There are few occasions in which the international series of Netflix they are much more interesting than those produced in the United States. For this reason, the platform’s commitment to foreign productions is to be appreciated. Today I come to tell you about one of them, well ‘The squid game’ it has quickly become a popular phenomenon.
Following in the wake of ‘Battle Royale’ and other titles in which its protagonists participate in a brutal competition with the promise of a grand prize, ‘The Squid Game’ is a nine-episode Korean series that works very well as sadistic pastime, but it also has an aspect of social criticism that further elevates the final result.
Life or death
The premise of this series created, written and directed by Hwang Dong-hyuk, who took more than a decade to get someone interested in taking it forward, is as simple as it is attractive: 456 people agree to be part of a game, since in return they can get a prize that allows them to straighten their lives. The problem is that it is a life or death competition …
This leads to violence having a great presence in ‘The Squid Game’, but always integrated within the careful visual aesthetics that Dong-hyuk endows the series -both in the use of colors and through staging and montage-, in particular in all the scenes within the sadistic game -outside of it everything is grayer, something obviously deliberate-. That’s when we are facing a more stylized work that knows how to integrate the accumulation of corpses and explicit violence without ever falling into bad taste.
To get hooked, Dong-hyuk relies on four essential elements. The first is fun, where the combination of a very characteristic sense of humor that reveals the Korean origin of the series works. Out of sheer necessity, this is something that disappears as the episodes go by, but from the outset it works very well to facilitate the access of the viewer, becoming attached to a certain point with its protagonist played by an inspired Lee Jung-hae.
The second is emotion. It is true that there is only time to really develop a handful of characters, but Dong-hyuk knows very well which keys to play to meet the needs of the series at a narrative level, but without making the mistake of turning them into mere pieces on the board. . The second episode is especially illustrative of this point, being also where its aspect of social criticism, the third leg.
It was to some extent inevitable that ‘The Squid Game’ would enter the opposition between rich and poor, with the latter little less than condemned to a horrible life that they are willing to risk for the possibility of ceasing to be so. There, Dong-hyuk’s scripts are very functional and ‘The hole’ even comes to mind, a film that did not become a great phenomenon until its arrival in the Netflix catalog.
The other key factor in ‘The Squid Game’ is the suspense. And I do not say it thinking about the doubt about what will be the next deadly game that they have to face, because Dong-hyuk takes a risk and does not leave everything related to the origins and links of the competition as a complete mystery. Of course, he does not address it from the beginning and frontally as ‘The Hunger Games’, since here it is chosen to go giving more details in parallel to the progress of the game itself.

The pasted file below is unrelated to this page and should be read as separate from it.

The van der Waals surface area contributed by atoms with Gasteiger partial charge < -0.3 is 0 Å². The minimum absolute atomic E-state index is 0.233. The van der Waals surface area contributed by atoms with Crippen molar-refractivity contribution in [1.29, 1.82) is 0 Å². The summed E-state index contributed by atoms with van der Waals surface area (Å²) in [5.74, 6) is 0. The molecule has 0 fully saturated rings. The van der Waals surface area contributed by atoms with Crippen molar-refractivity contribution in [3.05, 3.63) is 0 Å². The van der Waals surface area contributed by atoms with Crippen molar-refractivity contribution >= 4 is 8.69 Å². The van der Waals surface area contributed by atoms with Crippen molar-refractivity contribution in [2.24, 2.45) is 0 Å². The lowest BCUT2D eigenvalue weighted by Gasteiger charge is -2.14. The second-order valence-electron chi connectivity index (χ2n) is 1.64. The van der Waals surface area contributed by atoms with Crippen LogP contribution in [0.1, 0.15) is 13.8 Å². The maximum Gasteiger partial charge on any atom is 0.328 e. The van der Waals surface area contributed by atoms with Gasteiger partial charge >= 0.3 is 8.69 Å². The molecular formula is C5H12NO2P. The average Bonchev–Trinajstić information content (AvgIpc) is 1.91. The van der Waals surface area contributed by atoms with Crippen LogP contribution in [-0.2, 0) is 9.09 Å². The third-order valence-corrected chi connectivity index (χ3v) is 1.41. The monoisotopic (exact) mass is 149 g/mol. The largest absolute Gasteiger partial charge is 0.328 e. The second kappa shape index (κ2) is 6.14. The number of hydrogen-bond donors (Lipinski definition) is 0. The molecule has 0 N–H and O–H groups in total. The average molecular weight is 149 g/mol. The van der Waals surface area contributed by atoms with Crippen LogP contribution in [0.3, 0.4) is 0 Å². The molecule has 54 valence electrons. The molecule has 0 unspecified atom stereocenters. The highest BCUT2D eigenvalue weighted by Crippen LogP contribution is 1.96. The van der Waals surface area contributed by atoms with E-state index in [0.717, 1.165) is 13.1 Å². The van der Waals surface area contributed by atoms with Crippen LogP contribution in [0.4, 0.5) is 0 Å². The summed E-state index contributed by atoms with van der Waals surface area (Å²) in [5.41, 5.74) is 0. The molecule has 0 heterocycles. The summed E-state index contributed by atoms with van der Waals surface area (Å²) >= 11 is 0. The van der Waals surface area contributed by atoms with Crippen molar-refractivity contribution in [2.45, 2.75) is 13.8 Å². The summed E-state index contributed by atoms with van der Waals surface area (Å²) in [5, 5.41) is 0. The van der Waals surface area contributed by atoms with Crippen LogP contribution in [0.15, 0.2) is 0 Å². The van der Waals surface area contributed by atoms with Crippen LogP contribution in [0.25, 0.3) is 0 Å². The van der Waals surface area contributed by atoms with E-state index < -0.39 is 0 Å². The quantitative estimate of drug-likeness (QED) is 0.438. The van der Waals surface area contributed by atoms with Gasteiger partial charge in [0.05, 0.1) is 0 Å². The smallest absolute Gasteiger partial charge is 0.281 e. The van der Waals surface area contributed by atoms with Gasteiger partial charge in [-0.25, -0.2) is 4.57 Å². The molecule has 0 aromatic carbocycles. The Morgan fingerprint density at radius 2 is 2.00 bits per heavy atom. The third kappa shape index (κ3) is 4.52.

It is true that there it can be a bit rough when he connects this aspect with his side of social criticism, but in general it is a success, since it allows giving more variety to the story, opening a different story line that may not be as engaging as watching macabre games, but it does it is big enough not to be thinking that it bothers more than anything else.
As I pointed out before, all this is seasoned by a strong presence of violence, not sparing the use of gore at all. It is becoming more and more common to see movies and series with many deaths but not a drop of blood, something that often makes them feel like something inconsequential. Here the capacity for impact is always used but without falling into gratuitousness or its glorification.
Also, Dong-hyuk knows how to move quite well with the extreme situations that it poses, since the particularities of the different tests enhance the contrast with what is really at stake. There the tension is very well managed, knowing how to create the need for the viewer to continue devouring episodes and using cliffhangers effectively but without falling into the use and abuse of them.
To all that you have to add a very well chosen cast who knows how to handle what the series needs from them, whether they are more extreme characters called to fulfill a very clear role or also those with a more elaborate evolution. And it is that sooner or later it is going to have to do whatever it takes if you want to stay alive, something that the series knows how to tackle very well, proposing different paths depending on the case.
It had been so long since a series had hooked me as much as ‘The Squid Game’, because I would have seen it in one sitting if I had had enough time to do so. It is true that it is far from perfect, but it does know how to handle the ingredients it uses very well to awaken our interest in this macabre competition.